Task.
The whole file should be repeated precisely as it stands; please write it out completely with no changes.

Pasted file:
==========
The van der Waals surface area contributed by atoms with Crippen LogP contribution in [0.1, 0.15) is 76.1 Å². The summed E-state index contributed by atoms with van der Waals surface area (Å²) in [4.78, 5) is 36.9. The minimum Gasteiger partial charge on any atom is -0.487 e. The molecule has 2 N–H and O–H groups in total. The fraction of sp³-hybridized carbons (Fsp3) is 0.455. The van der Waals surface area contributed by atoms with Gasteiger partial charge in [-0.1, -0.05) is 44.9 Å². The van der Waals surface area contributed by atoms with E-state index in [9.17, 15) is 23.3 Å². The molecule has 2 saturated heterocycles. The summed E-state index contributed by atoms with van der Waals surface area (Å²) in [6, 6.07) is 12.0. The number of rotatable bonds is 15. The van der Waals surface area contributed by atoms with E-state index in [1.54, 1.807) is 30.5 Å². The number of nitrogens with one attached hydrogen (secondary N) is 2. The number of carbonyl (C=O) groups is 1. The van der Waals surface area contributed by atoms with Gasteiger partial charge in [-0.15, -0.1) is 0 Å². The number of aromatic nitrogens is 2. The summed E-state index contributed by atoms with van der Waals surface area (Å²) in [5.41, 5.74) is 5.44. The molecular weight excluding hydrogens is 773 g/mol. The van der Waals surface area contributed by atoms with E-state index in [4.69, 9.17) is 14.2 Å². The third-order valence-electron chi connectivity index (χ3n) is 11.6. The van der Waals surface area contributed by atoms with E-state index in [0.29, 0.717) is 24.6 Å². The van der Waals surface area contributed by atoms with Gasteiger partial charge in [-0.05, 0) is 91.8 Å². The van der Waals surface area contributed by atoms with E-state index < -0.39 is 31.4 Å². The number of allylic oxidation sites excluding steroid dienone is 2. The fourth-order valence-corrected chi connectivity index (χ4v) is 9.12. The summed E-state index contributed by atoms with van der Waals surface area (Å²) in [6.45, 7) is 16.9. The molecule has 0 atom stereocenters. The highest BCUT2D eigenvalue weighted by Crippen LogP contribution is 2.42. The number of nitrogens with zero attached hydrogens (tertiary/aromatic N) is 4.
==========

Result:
The van der Waals surface area contributed by atoms with Crippen LogP contribution in [0.1, 0.15) is 76.1 Å². The summed E-state index contributed by atoms with van der Waals surface area (Å²) in [4.78, 5) is 36.9. The minimum Gasteiger partial charge on any atom is -0.487 e. The molecule has 2 N–H and O–H groups in total. The fraction of sp³-hybridized carbons (Fsp3) is 0.455. The van der Waals surface area contributed by atoms with Gasteiger partial charge in [-0.1, -0.05) is 44.9 Å². The van der Waals surface area contributed by atoms with E-state index in [9.17, 15) is 23.3 Å². The molecule has 2 saturated heterocycles. The summed E-state index contributed by atoms with van der Waals surface area (Å²) in [6, 6.07) is 12.0. The number of rotatable bonds is 15. The van der Waals surface area contributed by atoms with E-state index in [1.54, 1.807) is 30.5 Å². The number of nitrogens with one attached hydrogen (secondary N) is 2. The number of carbonyl (C=O) groups is 1. The van der Waals surface area contributed by atoms with Gasteiger partial charge in [-0.15, -0.1) is 0 Å². The number of aromatic nitrogens is 2. The summed E-state index contributed by atoms with van der Waals surface area (Å²) in [5.41, 5.74) is 5.44. The molecular weight excluding hydrogens is 773 g/mol. The van der Waals surface area contributed by atoms with E-state index in [4.69, 9.17) is 14.2 Å². The third-order valence-electron chi connectivity index (χ3n) is 11.6. The van der Waals surface area contributed by atoms with E-state index in [0.29, 0.717) is 24.6 Å². The van der Waals surface area contributed by atoms with Gasteiger partial charge in [-0.05, 0) is 91.8 Å². The van der Waals surface area contributed by atoms with E-state index < -0.39 is 31.4 Å². The number of allylic oxidation sites excluding steroid dienone is 2. The fourth-order valence-corrected chi connectivity index (χ4v) is 9.12. The summed E-state index contributed by atoms with van der Waals surface area (Å²) in [6.45, 7) is 16.9. The molecule has 0 atom stereocenters. The highest BCUT2D eigenvalue weighted by Crippen LogP contribution is 2.42. The number of nitrogens with zero attached hydrogens (tertiary/aromatic N) is 4.